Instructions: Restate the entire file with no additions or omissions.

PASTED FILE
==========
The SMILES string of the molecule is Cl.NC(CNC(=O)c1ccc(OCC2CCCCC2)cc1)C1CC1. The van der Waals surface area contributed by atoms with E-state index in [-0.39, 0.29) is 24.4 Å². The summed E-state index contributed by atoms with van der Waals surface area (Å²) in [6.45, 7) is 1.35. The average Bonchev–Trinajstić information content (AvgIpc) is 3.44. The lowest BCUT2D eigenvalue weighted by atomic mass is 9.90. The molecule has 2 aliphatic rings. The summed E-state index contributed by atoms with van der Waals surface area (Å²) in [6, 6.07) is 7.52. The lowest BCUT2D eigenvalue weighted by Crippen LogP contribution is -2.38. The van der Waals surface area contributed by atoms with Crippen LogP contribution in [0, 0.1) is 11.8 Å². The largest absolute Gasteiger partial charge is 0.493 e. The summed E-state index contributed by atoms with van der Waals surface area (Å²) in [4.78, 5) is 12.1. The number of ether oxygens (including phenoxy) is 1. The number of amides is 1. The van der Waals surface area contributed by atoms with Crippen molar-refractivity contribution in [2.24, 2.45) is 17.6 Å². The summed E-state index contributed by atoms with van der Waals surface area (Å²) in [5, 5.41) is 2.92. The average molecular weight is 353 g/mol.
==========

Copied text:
The SMILES string of the molecule is Cl.NC(CNC(=O)c1ccc(OCC2CCCCC2)cc1)C1CC1. The van der Waals surface area contributed by atoms with E-state index in [-0.39, 0.29) is 24.4 Å². The summed E-state index contributed by atoms with van der Waals surface area (Å²) in [6.45, 7) is 1.35. The average Bonchev–Trinajstić information content (AvgIpc) is 3.44. The lowest BCUT2D eigenvalue weighted by atomic mass is 9.90. The molecule has 2 aliphatic rings. The summed E-state index contributed by atoms with van der Waals surface area (Å²) in [6, 6.07) is 7.52. The lowest BCUT2D eigenvalue weighted by Crippen LogP contribution is -2.38. The van der Waals surface area contributed by atoms with Crippen LogP contribution in [0, 0.1) is 11.8 Å². The largest absolute Gasteiger partial charge is 0.493 e. The summed E-state index contributed by atoms with van der Waals surface area (Å²) in [4.78, 5) is 12.1. The number of ether oxygens (including phenoxy) is 1. The number of amides is 1. The van der Waals surface area contributed by atoms with Crippen molar-refractivity contribution in [2.24, 2.45) is 17.6 Å². The summed E-state index contributed by atoms with van der Waals surface area (Å²) in [5, 5.41) is 2.92. The average molecular weight is 353 g/mol.